Change of Leader and the IRA Bomb

This short chapter covers the period in 1996 when there was a change of leadership of the Labour Group. Graham Stringer was selected as parliamentary candidate and Richard Leese was elected as Leader of the Labour Group and the Council. Just 6 weeks after he became Leader, the IRA exploded a bomb in the centre of Manchester. The experience in the immediate aftermath of this terrible event and then how the city recovered is also covered.
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No viable leadership alternatives

Concerns the non-sectarian Left identified in 1987 about Graham Stringer’s leadership style (see chapter 12) weren’t strong enough at the time to result in a leadership challenge. The majority view seemed to be that as we were still pursuing a left-leaning political direction, and there wasn’t really a viable alternative leader, we should continue to support him as Leader.

In May 1990, after Richard Leese had completed his four-year term of office as Chair of the Education Committee, he was elected as the Chair of the Finance Committee, but also as one of the Deputy Leaders. This put him in a very powerful position – really on an equal footing with Graham Stringer – and it was felt that they made a good team, with their contrasting leadership styles. Val Dunn was elected as the second Deputy (in addition to being elected as Chair of the Personnel Committee), but she was never regarded as anything more than a token Deputy. Kath Robinson (who had been one of the Deputies for two years, in addition to being Chair of the Leisure Services Committee) had withdrawn her nomination in Val’s favour.

When Richard Leese had completed his four years as Chair of the Finance Committee in May 1994, there was no credible person to take over (at least no-one who wasn’t already a chair of a major committee) so it was agreed by the Party and the Group that an exception would be made to the four-year rule and Richard was elected for a fifth year. There was no built-in time limit for the Deputy Leader (or Leader) position and Richard was re-elected to this position too.

The death of the national leader of the Labour Party, John Smith, in May 1994 was a great shock to everyone, but other than setting up a ‘Condolences book’ in the Town Hall for the public to sign, his death made no real impact on the operation of the Labour Group in Manchester.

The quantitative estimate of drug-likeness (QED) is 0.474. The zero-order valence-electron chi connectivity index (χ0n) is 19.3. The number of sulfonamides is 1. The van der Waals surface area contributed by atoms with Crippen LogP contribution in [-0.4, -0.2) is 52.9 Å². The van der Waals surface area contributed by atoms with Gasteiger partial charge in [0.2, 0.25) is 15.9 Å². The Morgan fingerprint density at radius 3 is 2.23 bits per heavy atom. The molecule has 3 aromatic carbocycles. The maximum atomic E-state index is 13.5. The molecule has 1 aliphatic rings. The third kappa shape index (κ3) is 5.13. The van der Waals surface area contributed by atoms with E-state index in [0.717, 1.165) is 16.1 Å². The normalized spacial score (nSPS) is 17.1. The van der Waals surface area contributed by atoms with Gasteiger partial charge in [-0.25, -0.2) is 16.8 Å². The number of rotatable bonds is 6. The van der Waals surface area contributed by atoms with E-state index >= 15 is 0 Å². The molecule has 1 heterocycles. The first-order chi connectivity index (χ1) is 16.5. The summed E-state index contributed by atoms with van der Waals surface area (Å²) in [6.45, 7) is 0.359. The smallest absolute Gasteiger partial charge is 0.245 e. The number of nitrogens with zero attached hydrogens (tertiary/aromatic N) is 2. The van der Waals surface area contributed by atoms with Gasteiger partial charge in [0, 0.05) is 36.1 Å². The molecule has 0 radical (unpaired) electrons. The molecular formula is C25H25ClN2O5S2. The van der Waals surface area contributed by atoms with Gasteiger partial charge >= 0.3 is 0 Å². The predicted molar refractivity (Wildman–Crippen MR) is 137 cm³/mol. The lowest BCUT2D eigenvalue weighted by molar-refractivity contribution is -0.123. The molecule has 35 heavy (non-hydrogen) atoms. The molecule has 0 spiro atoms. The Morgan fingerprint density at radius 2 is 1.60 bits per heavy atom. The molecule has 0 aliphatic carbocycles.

On the 10th anniversary of the Left administration (16 May 1994), the Manchester Evening News devoted a full page spread to an interview with Graham Stringer by Ray King. Graham claimed that the creative accountancy schemes were the brainchild of Margaret Hodge at the Bournemouth Annual Conference in September 1985, which contradicted received wisdom in the Labour Group that it was Frances Done who was the originator. He also claimed that from 1987, the leadership’s influence over the Party was heightened. He was obviously thinking of the work he put in to persuading the Party to change its approach to the government (see chapter 11) but it perhaps reflected complacency in his power.

Increasingly, Party members felt that Graham Stringer had stopped listening to advice from other people and was confiding in fewer and fewer people that he ‘trusted’. Throughout 1994/95 Richard Leese (apparently) became increasingly exasperated with him. It is difficult to identify the exact point at which the majority of the Labour Group stopped supporting him, but I think (as does Val Stevens) it was his handling of the proposed Heaton Park golf development from June 1994 (see chapter 23).

Stringer selected as parliamentary candidate

In October 1994, Graham made it clear he was going to try for the Blackley parliamentary seat following Ken Eastham’s announcement that he would retire at the next election. He indicated to Janine Watson (journalist at the MEN) that if he was selected he would quit as Council Leader within the next two years. Janine’s subsequent article speculated that contenders for the leadership would be Richard Leese, Dave Lunts and me! But in fact it was the Deputy Leader Kath Robinson who was rumoured to be considering it and Janine must have jumped to the wrong conclusion when she heard ‘Kath’ mentioned.

Once Graham Stringer had been selected for the Blackley seat, speculation was rife in the Labour Group about exactly when he would stand down. There was no real appetite to mount a challenge and the majority view was that he should go voluntarily and allow an open election for his successor. There was a general assumption that he would stand down in May 1996 and concentrate on the Parliamentary campaign, and that Richard Leese, as the natural successor, would then become leader. Martin Pagel believes that Graham and Richard struck a ‘deal’ on this.

So, in May 1995, Graham Stringer was re-elected as Leader with Richard Leese as Deputy and Kath Robinson as second Deputy, but this was to be Richard’s only role, as there were at that point a number of people able to take on Chair of the Finance Committee. In the event, there were just two candidates nominated – myself (having just completed my four years and Chair of Education) and Cath Inchbold (who had been Richard’s deputy on Finance for two years and then Chair of the Highways and Cleansing Committee for two years). At the City Party meeting, Cath garnered more votes than I did (which was a blow to my ego, but hardly surprising since Graham Stringer still had some influence in the City Party) so she was the Party’s nomination to the Labour Group and I didn’t challenge this.

A new sub-committee was established for the Policy & Resources Committee – Social Strategy – which was to be chaired by Richard Leese (with the Urban Strategy Sub-committee chaired by Graham), but this was hardly enough to keep him busy after five years of combining Chair of Finance with Deputy Leader.